I was sitting in a hot tub in Leningrad in the summer of 1990 when I realised the Soviet Union would fall.
There were five of us, in our backpacking hostel’s back room, in a makeshift tub. The hot water poured in ceaselessly and poured out over the edge. Brought up in a household where hot water was strictly rationed, I was moved to ask who paid. And the answer of course was that it was free. Free energy, so you could have as much as you liked. In the meanwhile, the shops were empty, and the system was broken. There were no economic signals to enable people to allocate resources correctly.
And this is the situation in which we find ourselves today with regards to carbon dioxide. We fly to Spain for £20, we use a plastic spoon for 5 seconds and throw into landfill for 500 years, we burn low-VAT gas in our homes and untaxed coal in our industries, and pay nothing for the pollution. And society picks up the tab. There is simply no way for us to understand and make the best use of carbon. And this leads to a system which does not work to maximise the utility of our carbon usage. We are all sitting in the carbon tub, the taps are open full blast, and we have no idea how to turn them off.
And yet the use of fossil fuels has a real cost in terms of both air pollution and global warming. The latest data from the Centre for Research on Energy and Clean Air indicates that 4.5 million people a year die as a result of the air pollution from fossil fuels, with a total cost of $2,900bn a year, 3.3% of global GDP, or $87 for each of the 33 billion tonnes of CO2 emitted by the energy sector.
Meanwhile, we are already seeing the effects of global warming: longer wildfire seasons, increased flooding, stronger hurricanes, and millions of climate refugees. All of this is happening at one degree of warming; as it gets hotter, the costs will only rise, making large parts of the earth uninhabitable, and reducing GDP per capita by 80% in South Asia, sub-Saharan Africa and Southeast Asia according to Burke. The externality cost of global warming (the Social Cost of Carbon) was calculated under Obama at $52/t for 2020, although Lord Stern argues that this approach fails to account for many issues and that the true cost is far higher.
Add up health costs and global warming costs and you have a total annual cost of nearly $5 trillion, or $140 per tonne of carbon dioxide. You might expect this cost to be taxed, but at a global level, fossil fuel taxes are nearly matched by fossil fuel subsidies. The world gave the fossil fuel industry $428bn in subsidy in 2018 according to the IEA , while total direct and indirect taxes on energy were €517bn in 2018 according to the OECD. The OECD numbers are startling: 83% of all energy taxation is for the 15% of emissions that come from vehicles. But we tax the remaining 85% of energy emissions at just €3 per tonne. Flying and shipping are almost untaxed; industry and electricity pay €2 and € 1 per tonne of CO2. The UK is better, but not by much. We tax our road usage (a quarter of the total) at €262/t and everything else at €10/t.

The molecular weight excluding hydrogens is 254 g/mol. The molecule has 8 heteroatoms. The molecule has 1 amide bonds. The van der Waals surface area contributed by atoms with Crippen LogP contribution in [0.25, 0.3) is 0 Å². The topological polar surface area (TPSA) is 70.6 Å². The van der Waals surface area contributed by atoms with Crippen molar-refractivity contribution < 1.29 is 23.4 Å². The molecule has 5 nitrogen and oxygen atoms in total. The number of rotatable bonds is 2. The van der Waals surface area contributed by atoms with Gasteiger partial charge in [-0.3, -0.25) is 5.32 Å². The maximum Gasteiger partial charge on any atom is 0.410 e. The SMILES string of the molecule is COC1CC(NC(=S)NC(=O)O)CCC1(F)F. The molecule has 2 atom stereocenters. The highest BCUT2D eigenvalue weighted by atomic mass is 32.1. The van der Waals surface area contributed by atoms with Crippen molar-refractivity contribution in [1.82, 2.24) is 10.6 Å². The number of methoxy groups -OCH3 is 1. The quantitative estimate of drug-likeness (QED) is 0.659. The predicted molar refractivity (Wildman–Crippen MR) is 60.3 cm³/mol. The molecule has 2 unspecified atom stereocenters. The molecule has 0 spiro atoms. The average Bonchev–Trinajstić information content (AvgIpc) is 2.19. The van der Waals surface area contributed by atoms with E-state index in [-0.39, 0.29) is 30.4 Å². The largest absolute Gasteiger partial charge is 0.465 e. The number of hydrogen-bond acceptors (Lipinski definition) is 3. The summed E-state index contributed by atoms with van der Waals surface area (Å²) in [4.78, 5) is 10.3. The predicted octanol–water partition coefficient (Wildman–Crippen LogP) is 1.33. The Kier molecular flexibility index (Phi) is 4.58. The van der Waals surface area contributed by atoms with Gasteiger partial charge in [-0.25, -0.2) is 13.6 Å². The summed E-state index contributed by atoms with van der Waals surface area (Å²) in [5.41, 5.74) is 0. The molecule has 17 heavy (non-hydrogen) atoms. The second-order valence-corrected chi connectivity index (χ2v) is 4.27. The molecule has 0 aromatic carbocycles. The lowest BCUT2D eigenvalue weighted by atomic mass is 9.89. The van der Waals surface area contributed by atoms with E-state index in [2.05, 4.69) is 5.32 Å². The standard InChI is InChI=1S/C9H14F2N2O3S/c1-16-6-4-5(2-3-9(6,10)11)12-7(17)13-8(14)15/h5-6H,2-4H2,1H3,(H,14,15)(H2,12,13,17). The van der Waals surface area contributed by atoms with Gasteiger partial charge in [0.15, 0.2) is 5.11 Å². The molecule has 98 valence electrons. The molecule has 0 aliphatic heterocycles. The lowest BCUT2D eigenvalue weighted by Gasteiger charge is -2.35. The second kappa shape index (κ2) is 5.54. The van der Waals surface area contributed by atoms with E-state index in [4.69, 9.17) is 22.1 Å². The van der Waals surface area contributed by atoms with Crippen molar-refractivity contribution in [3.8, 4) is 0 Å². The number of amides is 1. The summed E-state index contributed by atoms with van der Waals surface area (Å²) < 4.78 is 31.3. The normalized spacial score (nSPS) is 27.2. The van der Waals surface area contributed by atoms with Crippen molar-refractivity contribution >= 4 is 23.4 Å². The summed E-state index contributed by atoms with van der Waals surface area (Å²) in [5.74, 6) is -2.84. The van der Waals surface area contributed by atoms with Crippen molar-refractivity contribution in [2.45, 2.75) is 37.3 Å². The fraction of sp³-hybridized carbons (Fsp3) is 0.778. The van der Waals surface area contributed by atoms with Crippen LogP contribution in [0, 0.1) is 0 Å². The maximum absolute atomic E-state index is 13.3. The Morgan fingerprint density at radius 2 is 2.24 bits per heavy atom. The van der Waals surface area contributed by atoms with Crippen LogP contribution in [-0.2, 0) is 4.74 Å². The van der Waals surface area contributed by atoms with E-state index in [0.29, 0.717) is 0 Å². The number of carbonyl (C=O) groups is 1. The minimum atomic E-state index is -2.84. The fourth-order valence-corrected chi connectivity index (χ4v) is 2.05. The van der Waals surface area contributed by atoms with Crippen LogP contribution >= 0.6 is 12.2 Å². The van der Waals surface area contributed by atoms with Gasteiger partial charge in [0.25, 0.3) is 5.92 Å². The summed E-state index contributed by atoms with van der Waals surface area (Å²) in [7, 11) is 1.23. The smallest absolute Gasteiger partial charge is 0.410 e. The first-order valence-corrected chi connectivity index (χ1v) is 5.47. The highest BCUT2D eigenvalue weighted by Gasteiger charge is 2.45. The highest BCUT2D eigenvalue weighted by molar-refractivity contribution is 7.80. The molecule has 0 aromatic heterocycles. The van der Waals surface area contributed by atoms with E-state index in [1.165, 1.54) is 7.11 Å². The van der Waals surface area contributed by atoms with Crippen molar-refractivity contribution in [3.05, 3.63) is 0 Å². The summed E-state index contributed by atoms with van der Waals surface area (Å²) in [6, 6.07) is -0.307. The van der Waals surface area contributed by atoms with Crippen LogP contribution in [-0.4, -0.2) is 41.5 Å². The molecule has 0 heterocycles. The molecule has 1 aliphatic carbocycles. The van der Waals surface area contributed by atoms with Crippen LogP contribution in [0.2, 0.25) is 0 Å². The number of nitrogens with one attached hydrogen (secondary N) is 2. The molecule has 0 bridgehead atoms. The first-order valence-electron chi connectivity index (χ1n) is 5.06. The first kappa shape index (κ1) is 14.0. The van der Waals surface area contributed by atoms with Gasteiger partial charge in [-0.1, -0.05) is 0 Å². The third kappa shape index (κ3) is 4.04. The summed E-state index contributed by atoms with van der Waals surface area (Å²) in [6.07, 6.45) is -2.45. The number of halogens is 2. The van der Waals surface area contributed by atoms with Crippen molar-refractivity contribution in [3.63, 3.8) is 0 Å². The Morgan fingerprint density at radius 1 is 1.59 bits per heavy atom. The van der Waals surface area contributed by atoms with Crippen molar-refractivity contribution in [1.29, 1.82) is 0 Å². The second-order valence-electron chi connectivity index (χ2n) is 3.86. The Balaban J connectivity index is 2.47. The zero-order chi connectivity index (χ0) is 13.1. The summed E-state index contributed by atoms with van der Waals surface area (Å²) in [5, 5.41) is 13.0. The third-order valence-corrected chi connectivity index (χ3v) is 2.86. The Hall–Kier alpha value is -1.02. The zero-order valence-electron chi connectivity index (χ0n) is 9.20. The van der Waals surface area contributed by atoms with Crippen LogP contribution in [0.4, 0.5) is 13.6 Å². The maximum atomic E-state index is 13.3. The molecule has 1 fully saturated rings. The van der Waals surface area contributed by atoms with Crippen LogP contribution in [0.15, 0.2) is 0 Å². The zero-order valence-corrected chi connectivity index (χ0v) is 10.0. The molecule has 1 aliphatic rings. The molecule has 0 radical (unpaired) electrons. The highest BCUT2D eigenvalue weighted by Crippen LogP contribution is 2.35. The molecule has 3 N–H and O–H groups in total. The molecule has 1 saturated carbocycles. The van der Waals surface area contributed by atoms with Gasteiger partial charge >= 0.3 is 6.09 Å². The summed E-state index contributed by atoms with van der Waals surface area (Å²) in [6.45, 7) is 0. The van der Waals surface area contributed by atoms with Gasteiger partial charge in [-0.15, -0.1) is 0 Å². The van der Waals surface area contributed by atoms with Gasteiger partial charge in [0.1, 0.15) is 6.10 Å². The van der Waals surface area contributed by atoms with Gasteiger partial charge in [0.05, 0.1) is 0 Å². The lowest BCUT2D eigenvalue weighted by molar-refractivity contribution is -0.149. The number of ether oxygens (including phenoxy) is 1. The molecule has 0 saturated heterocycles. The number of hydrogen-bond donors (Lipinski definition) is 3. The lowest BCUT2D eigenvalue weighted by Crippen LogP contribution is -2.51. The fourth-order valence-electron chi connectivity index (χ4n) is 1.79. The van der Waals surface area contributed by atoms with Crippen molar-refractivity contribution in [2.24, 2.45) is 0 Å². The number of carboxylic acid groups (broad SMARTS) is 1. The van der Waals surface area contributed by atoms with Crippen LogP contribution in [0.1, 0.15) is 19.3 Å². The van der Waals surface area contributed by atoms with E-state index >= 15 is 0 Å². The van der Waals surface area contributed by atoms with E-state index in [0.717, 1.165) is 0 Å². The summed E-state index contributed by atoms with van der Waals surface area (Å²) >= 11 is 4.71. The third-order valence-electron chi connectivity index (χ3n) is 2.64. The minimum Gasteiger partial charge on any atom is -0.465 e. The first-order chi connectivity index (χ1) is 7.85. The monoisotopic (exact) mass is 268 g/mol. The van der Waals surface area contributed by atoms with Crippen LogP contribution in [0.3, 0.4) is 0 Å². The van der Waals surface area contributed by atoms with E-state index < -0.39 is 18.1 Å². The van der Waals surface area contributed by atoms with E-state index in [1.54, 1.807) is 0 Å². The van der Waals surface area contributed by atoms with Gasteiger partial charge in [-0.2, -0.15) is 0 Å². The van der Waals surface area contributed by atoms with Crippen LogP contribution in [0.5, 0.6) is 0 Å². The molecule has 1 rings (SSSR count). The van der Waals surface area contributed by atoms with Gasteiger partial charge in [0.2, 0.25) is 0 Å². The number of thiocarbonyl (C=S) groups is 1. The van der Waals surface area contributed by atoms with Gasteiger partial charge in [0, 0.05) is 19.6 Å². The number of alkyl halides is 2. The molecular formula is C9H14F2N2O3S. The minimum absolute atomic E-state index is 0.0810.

It is not prohibitively expensive to tax carbon. The average person in the UK emits 12 tonnes of carbon dioxide a year. Tax that at say £30 per tonne (more on price below) and you are talking about £360 a year, or just over 1% of GDP. Carbon taxation would add only pennies to the price of a coke or a sandwich. And it is possible to implement carbon taxes without causing societal revolution; Sweden taxes 96% of their emissions, and it regularly ranks as one of the best places to live.
So if we accept that there is a problem, the question is how best to solve it. There are three main ways to tackle an externality – tax, subsidy and regulation. At present we have a mish-mash of all three, the result of many compromises over the years, and no doubt some laudable ideas before we realised the gravity of the problem. So the solution is the same as everywhere else in life: if you want to reduce usage and maximise the utility of what you have, you put a price on it. The impact of a universal price with an upward sloping price curve should not be underestimated in a system which never thought to do this before. You encourage people to cut usage, you drive businesses to find new solutions, you incentivise entrepreneurs like Elon Musk to come up with low carbon innovations. The IMF calculates that a tax of $75 per tonne on carbon dioxide would save 725,000 premature deaths in 2030 in the G20, curtail emissions by 35%, and be the most effective tool to achieve the goals of the Paris agreement.